I have been arguing that sometimes we fail to realize that some things we think are just western are actually Christian, and we have been shaped by thinkers who worked in an at-least-vaguely-Christian milieu. Let us take an example; a theological issue current in missiological literature. Above, when I was discussing the way people from shame-cultures understand the gospel, I mentioned that very often they see the work of Christ in terms of his humiliation, shame and exaltation. Might we then, when we commend Christ to people from such cultures, explain the gospel in those categories?1 Do we need a new version of Two Ways to Live that is better contextualized? There are many good reasons to do so; not least of which is that the Bible itself understands Christ’s work in this way sometimes (eg. Is 53:3, Ps 25:3, Rom 9:33, 1 Pet 2:6). Christ has dealt with our shame as much as our guilt. He has exalted the humble, and destroyed the proud. In many ways this is a fantastic example of the way people from other cultures can help us to see better what is there in Scripture that our own culture has made us blind to. Even making this observation will be a big step forward in speaking with people of shame-based cultures about the gospel.
But we mustn’t stop there. Before we abandon penal-substitutionary atonement entirely as we witness to our Muslim friends, perhaps we should consider that there may be a reason why western Christians relate so well to this particular explanation of Christ’s death. Historical theology is of some help here. Anslem, the Archbishop of Canterbury in the Twelfth Century, wrote a treatise on the work of Christ titled Cur Deus Homo? (Why God became Man.) Strictly speaking it belongs to the western theological heritage, but it is very far from a western worldview in the modern sense of the word. In it, Anselm outlines the satisfaction theory of the atonement: the idea that work of Christ is about restoring the honour of an offended God. It is, in the end, a theory of the atonement well suited to Medieval Europe—a world that thought in terms of shame and disgrace, of honour, loyalty and nobility. When someone was offended, satisfaction of honour was required to mend the relationship. It was a rationality not too different, I would wager, from many modern Middle-Eastern countries.
So it would seem that the west used to be a shame-based culture but is now a guilt-based culture. No doubt there is a multiplicity of factors involved in this transition. But can anyone seriously doubt the impact of the protestant reformation here? Martin Luther’s analysis of the gospel played an enormous part in cultural change in 16thCentury Europe. His realization was that the righteousness of God wasn’t about God’s own righteousness; God’s intrinsic honour and glory. It was about a righteousness imputed to us; that our sin condemns us before a holy God, but that in Christ we stand justified because Christ had dealt with our guilt. How powerfully transforming was this idea in the history of western thought?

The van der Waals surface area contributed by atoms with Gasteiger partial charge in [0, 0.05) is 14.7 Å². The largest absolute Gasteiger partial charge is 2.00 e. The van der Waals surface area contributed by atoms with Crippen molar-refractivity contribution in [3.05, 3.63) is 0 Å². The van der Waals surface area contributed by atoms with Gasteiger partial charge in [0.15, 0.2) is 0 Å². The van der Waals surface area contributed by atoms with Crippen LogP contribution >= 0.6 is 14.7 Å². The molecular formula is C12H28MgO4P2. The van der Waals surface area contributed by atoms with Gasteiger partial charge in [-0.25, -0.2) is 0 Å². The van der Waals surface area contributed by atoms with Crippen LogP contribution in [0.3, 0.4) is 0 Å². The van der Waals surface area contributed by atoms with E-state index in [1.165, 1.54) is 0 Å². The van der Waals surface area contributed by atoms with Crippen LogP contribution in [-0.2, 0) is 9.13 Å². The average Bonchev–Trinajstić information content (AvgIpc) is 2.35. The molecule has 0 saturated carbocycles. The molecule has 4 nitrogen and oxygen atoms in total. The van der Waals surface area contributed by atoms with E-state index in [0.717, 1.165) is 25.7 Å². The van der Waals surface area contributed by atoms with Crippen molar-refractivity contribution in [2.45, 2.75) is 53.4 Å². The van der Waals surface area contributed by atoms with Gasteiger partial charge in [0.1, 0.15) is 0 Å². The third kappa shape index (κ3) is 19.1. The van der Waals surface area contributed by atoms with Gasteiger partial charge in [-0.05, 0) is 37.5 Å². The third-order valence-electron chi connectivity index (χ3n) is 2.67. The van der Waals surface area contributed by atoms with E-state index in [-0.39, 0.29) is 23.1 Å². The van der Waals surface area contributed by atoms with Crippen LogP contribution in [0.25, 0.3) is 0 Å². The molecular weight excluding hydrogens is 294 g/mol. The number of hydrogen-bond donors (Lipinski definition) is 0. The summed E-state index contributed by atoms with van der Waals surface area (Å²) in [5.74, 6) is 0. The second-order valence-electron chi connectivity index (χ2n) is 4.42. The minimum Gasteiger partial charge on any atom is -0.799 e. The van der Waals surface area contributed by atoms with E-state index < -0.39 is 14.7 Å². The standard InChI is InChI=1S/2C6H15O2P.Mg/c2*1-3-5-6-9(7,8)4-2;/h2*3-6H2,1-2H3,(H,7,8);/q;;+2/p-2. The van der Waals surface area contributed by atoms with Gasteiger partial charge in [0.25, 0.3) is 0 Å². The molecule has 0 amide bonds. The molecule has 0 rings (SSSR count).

Before abandoning penal substitutionary atonement, perhaps we should consider the possibility that the west is a guilt-based culture precisely because penal-substitutionary atonement is the dominant Biblical explanation of the work of Christ. Perhaps we shouldn’t try to rid ourselves of our “western” way of arguing just yet either. Some things that we think are western and cultural might actually be Biblical. Cultures are not static, and the gospel wherever it goes will shape culture. Were it (by the power of the Spirit) to take deep root in the Middle East, then we would no doubt see a shift in the rationality and underlying value systems of those cultures also.
Tomorrow I’ll wrap up this series by talking about how I think we can speak into a Muslim world view. Until then, though, what other parts of western culture can you identify as having been profoundly shaped by Christian theology?
- I am indebted to Timothy Tennent for this question also. I commend to you his extremely helpful discussion on this issue in Theology in the Context of World Christianity. ↩